There are a number of books that shape the youth of a child This was one of those books for me, alongside a handful of other Roald Dahl classics I remember reading it and having my father do so as well and getting lost in the story, which I did again today Young Sophie finds herself unable to sleep one night at the orphanage in which she resides Peering out the window, she sees a shadowy figure passing down the road, with an odd contraption he uses while poking his head into surround windows When Sophie spots this figure, a colossal giant, she is scooped up and taken off Kidnapped, of a sort, Sophie learns that this giant is even larger than he appeared in the shadows, but nowhere near as frightful That said, the odd giant patois he speaks leaves Sophie to wonder how calm and peaceful he might be It is in the Land of the Giants that Sophie learns a little about her captor, the Big Friendly Giant, BFG , and the other giant figures in the area, who have a penchant for human flesh Sophie also learns that the BFG possesses the ability to instil and inject dreams into the bedtime thoughts of any person, children in particular He shoots the magic dream dust into his special pipe and, POOF, off it goes and the individual is left to stream the thoughts through their subconscious Armed with this information, Sophie has an idea after learning from her new friend of the recent kidnapping number of children across Britain by these foul giants They will alert this highest authority to ensure these evil giants are captured and brought to justice Next stop, Buckingham Palace The BFG and Sophie work together to convince the Queen, through a dream sequence, that these events have taken place and that Sophie is the key to helping find the giants A trip into central London earns Sophie and the BFG an odd morning visit with Her Majesty, during which time all is revealed Can the Queen use the powers at her disposal to hunt down the kidnapping giants, or will everyone be left with a taste as bitter as snozzcumbers in their mouths Dahl takes readers on a wonderful journey through some interesting ideas to present one of the central stories known to many young Dahl readers Perfect for any age, but especially those with an open and vivid imagination.Dahl continues to marvel with all his ideas and variances on a similar theme Those who have read a great deal of the author will know he drops references of other books into the narrative, while always keeping things fairly unique and individualised Dahl offers up a new set of curious characters and some completely horrible villains, as well as the amusing power elite in our actual world With much gibberish found in many of Dahl s pieces, this one is chock full of offbeat words and giant patois, which will have the younger reader or listener giggling as the story continues There is little left out in this piece that warms the heart as well as gets the its pulse elevated Perhaps in my top five all time, this Dahl piece is exquisite in its presentation and delivery.Kudos, Mr Dahl for keeping me excited throughout this piece I could not have found a better way to spend a few hours and hope to introduce these to Neo before too long.Like hate the review An ever growing collection of others appears at

  7. says:

    REVIEW TO COMEThis is going to be a mini review Sometimes, on a very clear night, the BFG said, and if I is swiggling my ears in the right direction and here he swivelled his great ears upwards so they were facing the ceiling if I is swiggling them like this and the night is very clear, I is sometimes hearing faraway music coming from the stars in the sky I finally read this book after leaving it standing on my bookshelf for months because I still hadn t find the right time to read it until few days ago Few days ago I was in the mood for children books or middle grade books to help me to get over my book hangover and so I chose to read this book this book indeed quite helped me to get over my book hangover and the story was quite fun but I couldn t give this book than 3 stars because of the giant s languange The way he spoke always confused me like this It s a trogglehumper he shouted His voice was filled with fury and anguish Oh, save our solos he cried Deliver us from weasels The devil is dancing on my dibbler most of the time I was confused and I was like What but the story was pretty good but not really awesome in my opinion The story didn t make my heart pounding hard but the story wasn t bad either it was just okay I m sure I would ve liked this book if I had completely understood all BFG said but most of the time I didn t really understand what he said but I really loved the illustrations they were great and I loved them thank you for reading and liking this review I hope you all have a great day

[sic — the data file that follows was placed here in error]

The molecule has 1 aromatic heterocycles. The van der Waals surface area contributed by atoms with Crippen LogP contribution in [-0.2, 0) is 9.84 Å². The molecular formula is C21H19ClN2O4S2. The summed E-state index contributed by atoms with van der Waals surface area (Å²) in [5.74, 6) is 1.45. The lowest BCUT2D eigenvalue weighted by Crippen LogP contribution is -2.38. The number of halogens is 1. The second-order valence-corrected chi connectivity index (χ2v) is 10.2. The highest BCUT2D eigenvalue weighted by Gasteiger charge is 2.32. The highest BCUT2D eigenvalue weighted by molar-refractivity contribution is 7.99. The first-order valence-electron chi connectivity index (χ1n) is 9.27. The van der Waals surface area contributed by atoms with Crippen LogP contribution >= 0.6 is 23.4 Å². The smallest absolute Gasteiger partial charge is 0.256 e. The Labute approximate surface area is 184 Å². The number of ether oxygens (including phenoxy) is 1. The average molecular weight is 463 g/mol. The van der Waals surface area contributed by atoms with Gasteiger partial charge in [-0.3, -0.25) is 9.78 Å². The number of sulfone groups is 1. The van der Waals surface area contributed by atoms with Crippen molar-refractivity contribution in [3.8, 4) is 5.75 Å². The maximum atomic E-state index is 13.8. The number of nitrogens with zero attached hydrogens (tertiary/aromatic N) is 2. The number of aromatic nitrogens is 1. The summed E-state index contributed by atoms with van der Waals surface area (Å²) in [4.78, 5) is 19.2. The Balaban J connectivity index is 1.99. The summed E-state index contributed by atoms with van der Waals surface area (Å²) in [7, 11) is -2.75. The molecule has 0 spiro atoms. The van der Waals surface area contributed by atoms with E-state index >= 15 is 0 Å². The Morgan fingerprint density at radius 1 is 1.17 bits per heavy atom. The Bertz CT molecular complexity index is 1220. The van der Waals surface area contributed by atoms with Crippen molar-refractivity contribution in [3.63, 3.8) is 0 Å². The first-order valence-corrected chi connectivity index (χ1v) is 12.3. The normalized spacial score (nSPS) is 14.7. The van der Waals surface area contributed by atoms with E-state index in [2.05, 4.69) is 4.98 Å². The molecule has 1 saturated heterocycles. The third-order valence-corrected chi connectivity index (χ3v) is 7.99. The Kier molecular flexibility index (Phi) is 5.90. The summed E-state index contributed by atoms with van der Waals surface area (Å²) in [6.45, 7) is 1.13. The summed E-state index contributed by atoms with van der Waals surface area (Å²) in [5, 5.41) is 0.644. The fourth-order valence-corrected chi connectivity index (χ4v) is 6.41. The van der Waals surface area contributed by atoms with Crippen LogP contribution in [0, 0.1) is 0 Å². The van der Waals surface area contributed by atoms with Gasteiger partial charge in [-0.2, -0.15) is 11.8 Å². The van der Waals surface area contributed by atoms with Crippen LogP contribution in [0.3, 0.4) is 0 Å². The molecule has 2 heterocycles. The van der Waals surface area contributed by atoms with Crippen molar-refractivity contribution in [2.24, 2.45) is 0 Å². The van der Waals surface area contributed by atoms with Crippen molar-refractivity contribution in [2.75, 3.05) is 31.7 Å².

8. says:

    The BFG, Roald DahlThe BFG short for The Big Friendly Giant is a 1982 children s book written by British novelist Roald Dahl, and illustrated by Quentin Blake It is an expansion of a short story from Dahl s 1975 book Danny, the Champion of the World The book is dedicated to Dahl s late daughter, Olivia, who died of measles encephalitis at the age of seven in 1962 As of 2009, the novel has sold 37 million copies in UK editions alone, with than 1 million copies sold around the world every year 2001 1378 171 9643230848 20 1379 215 9645571499 1385 215 9645039912 1388 282 1393 220

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  10. says:

    I really love this book It s pretty short but the story is very joyful The BFG is a good giant, he intrigued me with his own language from the first Sophie is a girl kidnapped from her bed and her adventure just begins when she and the BFG have to stop the ruthless giants before they devour all of human beans.Dahl could create the book that hooked me from the beginning and the ending of this book was so delightful, I felt very happy after I finished it I like his writing style, it captivates me to no end BFG The BFG view spoiler BFG BFG BFG BFG BFG BFG hide spoiler